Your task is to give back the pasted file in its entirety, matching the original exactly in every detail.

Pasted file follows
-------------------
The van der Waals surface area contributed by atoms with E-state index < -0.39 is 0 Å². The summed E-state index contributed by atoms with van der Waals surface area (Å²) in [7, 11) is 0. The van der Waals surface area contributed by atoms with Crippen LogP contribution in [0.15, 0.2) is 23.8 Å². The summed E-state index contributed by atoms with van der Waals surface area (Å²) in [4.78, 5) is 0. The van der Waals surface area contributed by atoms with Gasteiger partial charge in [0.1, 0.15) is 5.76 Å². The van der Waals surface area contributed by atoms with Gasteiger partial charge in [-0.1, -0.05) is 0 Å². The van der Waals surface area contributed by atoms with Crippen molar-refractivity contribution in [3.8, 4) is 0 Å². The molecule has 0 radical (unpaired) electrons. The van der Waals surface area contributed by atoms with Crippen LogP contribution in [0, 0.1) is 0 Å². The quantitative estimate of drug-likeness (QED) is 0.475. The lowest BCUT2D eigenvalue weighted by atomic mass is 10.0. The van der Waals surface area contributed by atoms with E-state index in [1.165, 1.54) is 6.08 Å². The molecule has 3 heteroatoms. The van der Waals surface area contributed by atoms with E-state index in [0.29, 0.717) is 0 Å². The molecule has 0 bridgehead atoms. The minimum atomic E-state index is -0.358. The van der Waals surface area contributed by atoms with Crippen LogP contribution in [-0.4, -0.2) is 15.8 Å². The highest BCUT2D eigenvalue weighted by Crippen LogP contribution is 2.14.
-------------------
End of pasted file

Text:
The van der Waals surface area contributed by atoms with E-state index < -0.39 is 0 Å². The summed E-state index contributed by atoms with van der Waals surface area (Å²) in [7, 11) is 0. The van der Waals surface area contributed by atoms with Crippen LogP contribution in [0.15, 0.2) is 23.8 Å². The summed E-state index contributed by atoms with van der Waals surface area (Å²) in [4.78, 5) is 0. The van der Waals surface area contributed by atoms with Gasteiger partial charge in [0.1, 0.15) is 5.76 Å². The van der Waals surface area contributed by atoms with Gasteiger partial charge in [-0.1, -0.05) is 0 Å². The van der Waals surface area contributed by atoms with Crippen molar-refractivity contribution in [3.8, 4) is 0 Å². The molecule has 0 radical (unpaired) electrons. The van der Waals surface area contributed by atoms with Crippen LogP contribution in [0, 0.1) is 0 Å². The quantitative estimate of drug-likeness (QED) is 0.475. The lowest BCUT2D eigenvalue weighted by atomic mass is 10.0. The van der Waals surface area contributed by atoms with E-state index in [1.165, 1.54) is 6.08 Å². The molecule has 3 heteroatoms. The van der Waals surface area contributed by atoms with E-state index in [0.29, 0.717) is 0 Å². The molecule has 0 bridgehead atoms. The minimum atomic E-state index is -0.358. The van der Waals surface area contributed by atoms with Crippen LogP contribution in [-0.4, -0.2) is 15.8 Å². The highest BCUT2D eigenvalue weighted by Crippen LogP contribution is 2.14.